Demographics: Wonder Woman Around the World

With the announcement of Gal Gadot as Wonder Woman by Warner Bros., I wondered just how popular is Wonder Woman around the world and more interestingly, in each country. With there being over 200 countries in the world, I narrowed the focus a bit. I picked countries in various parts of the world that I think would be interesting and vary in results. I included nations from every continent (no not Antarctica) and a few that I wanted to choose, like Iran, wouldn’t return any data due to policies in the country (like Facebook being blocked).

Below is the raw data of all of the countries I looked at, and if folks want me to check out others, sound off in the comments below!

While men made up 52.65% of the population in these countries, they accounted for 56.90% of the Wonder Woman fans. If you remove the nations that didn’t have recordable Wonder Woman fans, the male population drops to 52.34%, but increases as Wonder Woman fans to 56.96%.

Green is for the highest value in that column and red is for the lowest. If the space is blank, then the results were below 1,000 fans.

Wonder Woman Facebook DataYes, I know some percentages are above 100. It’s a quirk of the Facebook system of their rounding numbers.

Comments

  1. Serhend Sirkecioglu says:

    Looking at the number of “fans”( i don’t think Facebook fandom is a reliable measure of devotion.i.e. I may have liked the ACLU FB page but i’m not a card member nor active supporter. that aside, its the best means of measurement we got), the production of this film should be in the hands of the director. DC needs do what they did for Batman and let the director be. pick someone like Daniel Woodrel or Alfonso Cuaron and let them do their thing. Personally, I can see the first wonder woman film as a sword and sandal/superhero origin story(god forbid they pull a He-Man/Green Lantern.). hoping it’s something special…

  2. Thomas Wayne says:

    Daniel Woodrel is a fiction writer…not a director.

  3. KeneK says:

    But… she has no head… at least not in that photo on the front page

    How a site run by, and focusing on women in comics, manage to always crop photos of women to show off “the assets” is beyond me. SMH

  4. Edward Huggins says:

    In Venezuela Wonder Woman is very popular. Everyone knows who she is.

  5. Synsidar says:

    Any survey on attitudes about Wonder Woman has to distinguish between Wonder Woman the character and Wonder Woman the icon. From her days on the cover of Ms. Magazine to appearing on countless pieces of clothing and other stuff–people can have warm thoughts about her without thinking of her as a character at all. Betty Crocker is an icon, but she’s never been a character.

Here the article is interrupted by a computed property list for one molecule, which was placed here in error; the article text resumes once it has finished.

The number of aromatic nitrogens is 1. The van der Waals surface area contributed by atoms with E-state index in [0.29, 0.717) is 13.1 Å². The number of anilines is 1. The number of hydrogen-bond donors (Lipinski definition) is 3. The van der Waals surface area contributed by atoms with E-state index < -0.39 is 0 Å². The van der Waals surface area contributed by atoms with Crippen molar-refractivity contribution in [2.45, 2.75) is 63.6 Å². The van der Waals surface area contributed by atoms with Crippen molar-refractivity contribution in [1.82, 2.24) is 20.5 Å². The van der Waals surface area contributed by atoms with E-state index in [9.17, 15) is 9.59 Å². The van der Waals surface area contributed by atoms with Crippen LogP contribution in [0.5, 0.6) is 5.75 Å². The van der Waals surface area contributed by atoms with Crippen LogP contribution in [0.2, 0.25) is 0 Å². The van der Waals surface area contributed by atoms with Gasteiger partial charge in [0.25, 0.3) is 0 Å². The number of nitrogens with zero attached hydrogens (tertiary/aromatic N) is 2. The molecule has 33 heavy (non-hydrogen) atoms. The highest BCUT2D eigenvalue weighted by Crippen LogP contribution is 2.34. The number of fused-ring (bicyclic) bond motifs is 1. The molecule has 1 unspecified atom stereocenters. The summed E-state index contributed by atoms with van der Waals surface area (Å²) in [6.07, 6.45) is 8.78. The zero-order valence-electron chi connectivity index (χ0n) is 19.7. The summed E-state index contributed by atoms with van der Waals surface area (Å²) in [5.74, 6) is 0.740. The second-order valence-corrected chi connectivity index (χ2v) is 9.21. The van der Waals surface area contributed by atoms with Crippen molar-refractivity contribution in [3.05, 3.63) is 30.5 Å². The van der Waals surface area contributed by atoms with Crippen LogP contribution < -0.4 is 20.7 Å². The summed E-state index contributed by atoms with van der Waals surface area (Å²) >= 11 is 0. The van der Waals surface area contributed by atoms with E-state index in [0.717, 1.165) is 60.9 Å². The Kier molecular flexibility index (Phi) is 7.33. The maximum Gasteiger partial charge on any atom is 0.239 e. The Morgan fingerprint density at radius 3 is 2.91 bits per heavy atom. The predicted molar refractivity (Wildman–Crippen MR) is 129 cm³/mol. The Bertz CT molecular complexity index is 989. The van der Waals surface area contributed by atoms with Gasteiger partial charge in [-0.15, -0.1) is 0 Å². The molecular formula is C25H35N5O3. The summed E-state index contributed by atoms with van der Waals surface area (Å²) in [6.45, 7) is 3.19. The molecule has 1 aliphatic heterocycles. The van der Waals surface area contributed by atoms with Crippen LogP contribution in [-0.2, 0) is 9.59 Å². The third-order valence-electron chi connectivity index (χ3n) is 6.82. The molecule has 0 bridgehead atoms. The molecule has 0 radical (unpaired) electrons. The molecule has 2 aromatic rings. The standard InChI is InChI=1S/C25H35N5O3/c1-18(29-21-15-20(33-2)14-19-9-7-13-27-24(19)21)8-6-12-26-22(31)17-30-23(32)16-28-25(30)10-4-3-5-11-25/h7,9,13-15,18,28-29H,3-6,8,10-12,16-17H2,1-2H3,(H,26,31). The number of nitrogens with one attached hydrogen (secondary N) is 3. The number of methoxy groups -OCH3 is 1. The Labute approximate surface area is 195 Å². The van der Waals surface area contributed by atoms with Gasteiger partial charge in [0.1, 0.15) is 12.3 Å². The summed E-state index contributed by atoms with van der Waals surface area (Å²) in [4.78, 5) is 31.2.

SRS

  6. Brett Schenker says:

    Hey Edward, so the Venezuela stats are:
    Total: 10.8 million
    Men: 5 million (46.3%)
    Women: 5.8 million (53.7%)

    Wonder Woman “fans”
    Total: 13,600 (0.13%)
    Men: 9,200 (67.65%)
    Women: 4,400 (32.35%

  7. Tommy Raiko says:

    As a format quibble, I think there’s an error in your green highlight of high value in the “WW Total %” column: the actual high value seems to be Israel’s 0.40%, not the US’s 0.33%.

    That aside, I know I often make this comment about these exercises in recreational number-crunching based on Facebook fan data, but I’ll make it again here: what’s the *insight* to be gained from all this analysis? Why do any of these percentages matter?

    I mean, would we look at this data and say because WW fans make up the largest share of FB fans in Israel, the U.S., Italy, Germany, and Argentina, then we would expect that the sales of Wonder Woman products in those countries should be particularly strong? And if they are not, are we saying that those countries represent an opportunity for focus for marketing WW product?

    Are we saying because WW FB fans are most overwhelmingly female in South Korea, Pakistan, and Italy, then marketing of WW products in those regions might be most effective via platforms with strong female engagement?

    Again…I appreciate the just plain fun of recreational number crunching, but that exercise can only be made more fun when it moves from just data-generation to actual insight. (By comparison, Devestator magazine’s convention exhibitor survey posted elsewhere on the blog does, IMO, did make a solid effort to add actionable insight to its analysis in a way that, generally, I don’t get from these exercises in FB analytics, fun as they might be.)

  8. Correct on Israel, when I get a chance I’ll fix that.

    The point of all of these are:
    1) They show that comic fans aren’t just 20-30 something white guys, it’s a diverse crowd in taste, gender, age, etc.,
    2) Because it’s diverse, the industry needs to look at how they’re marketing, instead of the one size fits all that’s been standard, and move into modern marketing that involves segmenting and targeted messaging,
    3) That there is a massive amount of self-identified fans out there, and we should engage them,
    4) It’s fun!

    The fact I have marketing individuals contacting me as to how to use this data, and admitting this all has them thinking of how to do things differently, shows me it’s doing what it’s intended to.

  9. Tommy Raiko says:

    I think it’s great that your work is inspiring marketers to devise more robust, segmented campaigns. It’d be great to hear more about how these data drove the creation of more sophisticated marketing (to the extent that those marketers are willing to share results, of course) as a bit of a case study, as it were, to underscore the high level insights you’ve identified.

  10. Serhend Sirkecioglu says:

    Just came back to check on the discussion going on and yep she’s is fiction writer, i keep mixing her up with Debra Granik. she’s still a great director and i hope they tap her for the job.

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